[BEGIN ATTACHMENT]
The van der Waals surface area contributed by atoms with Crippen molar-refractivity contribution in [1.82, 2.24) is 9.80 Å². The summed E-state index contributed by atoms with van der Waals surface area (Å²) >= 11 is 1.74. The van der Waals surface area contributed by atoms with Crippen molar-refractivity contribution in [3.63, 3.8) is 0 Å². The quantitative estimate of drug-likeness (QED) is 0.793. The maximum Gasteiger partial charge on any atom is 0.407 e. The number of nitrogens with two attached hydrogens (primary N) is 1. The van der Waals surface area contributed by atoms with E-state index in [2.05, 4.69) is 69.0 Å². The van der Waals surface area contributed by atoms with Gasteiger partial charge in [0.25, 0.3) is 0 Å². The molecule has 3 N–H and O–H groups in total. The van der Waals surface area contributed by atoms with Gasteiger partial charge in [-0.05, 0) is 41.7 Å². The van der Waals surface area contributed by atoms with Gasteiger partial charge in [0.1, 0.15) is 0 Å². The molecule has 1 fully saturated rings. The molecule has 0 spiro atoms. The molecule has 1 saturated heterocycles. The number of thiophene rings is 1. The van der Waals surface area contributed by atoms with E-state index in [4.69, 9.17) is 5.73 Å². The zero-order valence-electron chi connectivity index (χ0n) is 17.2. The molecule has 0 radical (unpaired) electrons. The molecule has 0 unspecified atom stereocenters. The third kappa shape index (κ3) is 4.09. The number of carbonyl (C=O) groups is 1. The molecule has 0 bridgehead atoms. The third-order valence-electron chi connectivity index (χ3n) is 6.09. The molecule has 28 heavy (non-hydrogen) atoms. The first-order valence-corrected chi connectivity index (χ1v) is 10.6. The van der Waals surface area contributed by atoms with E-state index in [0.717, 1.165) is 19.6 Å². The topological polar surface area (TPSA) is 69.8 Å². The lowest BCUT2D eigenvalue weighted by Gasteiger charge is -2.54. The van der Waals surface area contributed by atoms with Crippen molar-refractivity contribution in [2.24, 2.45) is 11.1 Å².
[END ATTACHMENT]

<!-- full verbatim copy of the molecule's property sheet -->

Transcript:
The van der Waals surface area contributed by atoms with Crippen molar-refractivity contribution in [1.82, 2.24) is 9.80 Å². The summed E-state index contributed by atoms with van der Waals surface area (Å²) >= 11 is 1.74. The van der Waals surface area contributed by atoms with Crippen molar-refractivity contribution in [3.63, 3.8) is 0 Å². The quantitative estimate of drug-likeness (QED) is 0.793. The maximum Gasteiger partial charge on any atom is 0.407 e. The number of nitrogens with two attached hydrogens (primary N) is 1. The van der Waals surface area contributed by atoms with E-state index in [2.05, 4.69) is 69.0 Å². The van der Waals surface area contributed by atoms with Gasteiger partial charge in [0.25, 0.3) is 0 Å². The molecule has 3 N–H and O–H groups in total. The van der Waals surface area contributed by atoms with Gasteiger partial charge in [-0.05, 0) is 41.7 Å². The van der Waals surface area contributed by atoms with Gasteiger partial charge in [0.1, 0.15) is 0 Å². The molecule has 1 fully saturated rings. The molecule has 0 spiro atoms. The molecule has 1 saturated heterocycles. The number of thiophene rings is 1. The van der Waals surface area contributed by atoms with E-state index in [4.69, 9.17) is 5.73 Å². The zero-order valence-electron chi connectivity index (χ0n) is 17.2. The molecule has 0 radical (unpaired) electrons. The molecule has 0 unspecified atom stereocenters. The third kappa shape index (κ3) is 4.09. The number of carbonyl (C=O) groups is 1. The molecule has 0 bridgehead atoms. The third-order valence-electron chi connectivity index (χ3n) is 6.09. The molecule has 28 heavy (non-hydrogen) atoms. The first-order valence-corrected chi connectivity index (χ1v) is 10.6. The van der Waals surface area contributed by atoms with E-state index in [0.717, 1.165) is 19.6 Å². The topological polar surface area (TPSA) is 69.8 Å². The lowest BCUT2D eigenvalue weighted by Gasteiger charge is -2.54. The van der Waals surface area contributed by atoms with Crippen molar-refractivity contribution in [2.24, 2.45) is 11.1 Å².